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Differences in Compassion, Well-being, and Social Anxiety Between Japan and the USA

  • Kohki Arimitsu
  • Hidefumi Hitokoto
  • Shelley Kind
  • Stefan G. Hofmann


Research has shown that self-compassion can improve individual well-being in many cultures; however, little research has examined cultural differences regarding compassion for others and individual well-being. Cross-cultural research has indicated that interdependent happiness and taijin kyofusho (TKS) (other-focused social anxiety) are aspects of well-being and psychopathology, respectively, related to interdependent (i.e., collectivistic) cultures such as Japan. First, we hypothesized that self-compassion would foster greater positive affect and satisfaction with life and less negative affect and social anxiety in the USA than in Japan. Our second hypothesis was that compassion for others would be associated with greater interdependent happiness, and with less TKS symptoms, in Japan compared with the USA. Through a web-based survey of Japanese and American adults, we found that self-compassion was related to positive and negative affect, social anxiety disorder and TKS symptoms, and well-being in both countries. Compassion for others was found to be associated with increased positive affect and decreased TKS symptoms across both cultures. Simple slope tests revealed that self-compassion had a stronger relation with positive affect among US adults than their Japanese counterparts, whereas compassion for others was related to interdependent happiness only in Japan. These findings suggest that the link between compassion, well-being, and psychopathology might be universal, although the effects of the two types of compassion have different patterns between the two cultures.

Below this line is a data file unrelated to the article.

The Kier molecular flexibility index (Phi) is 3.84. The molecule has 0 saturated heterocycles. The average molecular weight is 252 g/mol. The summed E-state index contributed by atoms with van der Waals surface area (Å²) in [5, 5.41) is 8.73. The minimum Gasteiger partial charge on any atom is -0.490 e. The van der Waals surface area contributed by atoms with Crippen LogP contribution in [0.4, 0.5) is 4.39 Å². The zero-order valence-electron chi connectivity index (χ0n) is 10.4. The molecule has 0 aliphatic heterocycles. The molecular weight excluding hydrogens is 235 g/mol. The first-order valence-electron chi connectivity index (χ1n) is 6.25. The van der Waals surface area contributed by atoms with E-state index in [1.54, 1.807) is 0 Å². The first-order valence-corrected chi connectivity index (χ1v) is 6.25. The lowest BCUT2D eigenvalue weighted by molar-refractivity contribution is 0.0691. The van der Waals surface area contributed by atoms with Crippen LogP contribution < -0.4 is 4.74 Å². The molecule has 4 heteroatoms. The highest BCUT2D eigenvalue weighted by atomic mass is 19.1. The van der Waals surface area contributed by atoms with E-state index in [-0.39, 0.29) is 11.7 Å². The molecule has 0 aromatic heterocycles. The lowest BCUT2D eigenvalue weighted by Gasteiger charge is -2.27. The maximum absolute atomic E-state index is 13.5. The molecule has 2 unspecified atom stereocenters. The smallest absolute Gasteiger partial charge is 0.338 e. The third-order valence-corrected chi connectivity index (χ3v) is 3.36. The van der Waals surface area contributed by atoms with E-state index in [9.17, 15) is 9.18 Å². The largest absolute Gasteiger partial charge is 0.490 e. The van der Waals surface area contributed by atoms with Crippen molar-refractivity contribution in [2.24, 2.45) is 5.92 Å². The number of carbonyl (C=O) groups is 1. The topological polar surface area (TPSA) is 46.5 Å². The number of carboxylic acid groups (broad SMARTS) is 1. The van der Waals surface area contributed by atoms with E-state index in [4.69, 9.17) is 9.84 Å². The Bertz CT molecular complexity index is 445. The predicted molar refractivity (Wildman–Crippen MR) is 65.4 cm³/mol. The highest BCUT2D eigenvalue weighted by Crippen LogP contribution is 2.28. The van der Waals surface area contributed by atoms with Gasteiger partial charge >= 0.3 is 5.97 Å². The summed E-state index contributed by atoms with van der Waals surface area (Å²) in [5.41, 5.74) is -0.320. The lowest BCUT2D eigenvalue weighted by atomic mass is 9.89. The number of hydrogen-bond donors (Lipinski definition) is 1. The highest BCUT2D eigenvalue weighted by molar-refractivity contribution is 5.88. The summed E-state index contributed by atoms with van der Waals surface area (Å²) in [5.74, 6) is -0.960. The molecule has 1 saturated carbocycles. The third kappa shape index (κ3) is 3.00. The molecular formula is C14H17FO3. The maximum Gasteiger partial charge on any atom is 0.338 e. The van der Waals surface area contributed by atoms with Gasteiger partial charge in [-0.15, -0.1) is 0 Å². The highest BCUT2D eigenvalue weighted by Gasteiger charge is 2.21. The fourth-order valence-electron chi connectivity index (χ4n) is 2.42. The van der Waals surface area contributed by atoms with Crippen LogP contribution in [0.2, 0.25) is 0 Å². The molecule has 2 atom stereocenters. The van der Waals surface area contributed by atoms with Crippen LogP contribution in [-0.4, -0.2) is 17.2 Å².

Culture Compassion Affect Well-being Social anxiety Taijin kyofusho 


Author Contributions

KA: designed and executed the study, analyzed the data, and wrote the paper. HH: collaborated with the design, assisting with the data analyses, and editing of the final manuscript. SK and SH: collaborated with the design and editing of the final manuscript.

Funding Information

This research was supported by a Grant-in-Aid for Scientific Research (C), awarded by the Japanese Ministry of Education, Culture, Sports, Science and Technology (MEXT) (Numbers 25380944 and 17K04453) and a Special Research Program of Komazawa University 2016 to the first author. Dr. Hofmann receives financial support from the Alexander von Humboldt Foundation (as part of the Humboldt Prize), NIH/NCCIH (R01AT007257), NIH/NIMH (R01MH099021, U01MH108168), and the James S. McDonnell Foundation 21st Century Science Initiative in Understanding Human Cognition – Special Initiative. He receives compensation for his work as editor from SpringerNature and the Association for Psychological Science, and as an advisor from the Palo Alto Health Sciences and for his work as a Subject Matter Expert from John Wiley & Sons, Inc. and SilverCloud Health, Inc. He also receives royalties and payments for his editorial work from various publishers.

Compliance with Ethical Standards

Conflict of Interest

The authors declare that they have no conflict of interest.

Ethical Approval

All procedures performed in the present study were approved by the ethical committee of Boston University.

Informed Consent

Informed consent was obtained from all individual participants included in the study.


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Copyright information

© Springer Science+Business Media, LLC, part of Springer Nature 2018

Authors and Affiliations

  1. 1.Department of Psychological SciencesKwansei Gakuin UniversityNishinomiyaJapan
  2. 2.Department of Culture, Faculty of HumanitiesFukuoka UniversityFukuoka cityJapan
  3. 3.Suffolk UniversityBostonUSA
  4. 4.Department of Psychological and Brain SciencesBoston UniversityBostonUSA

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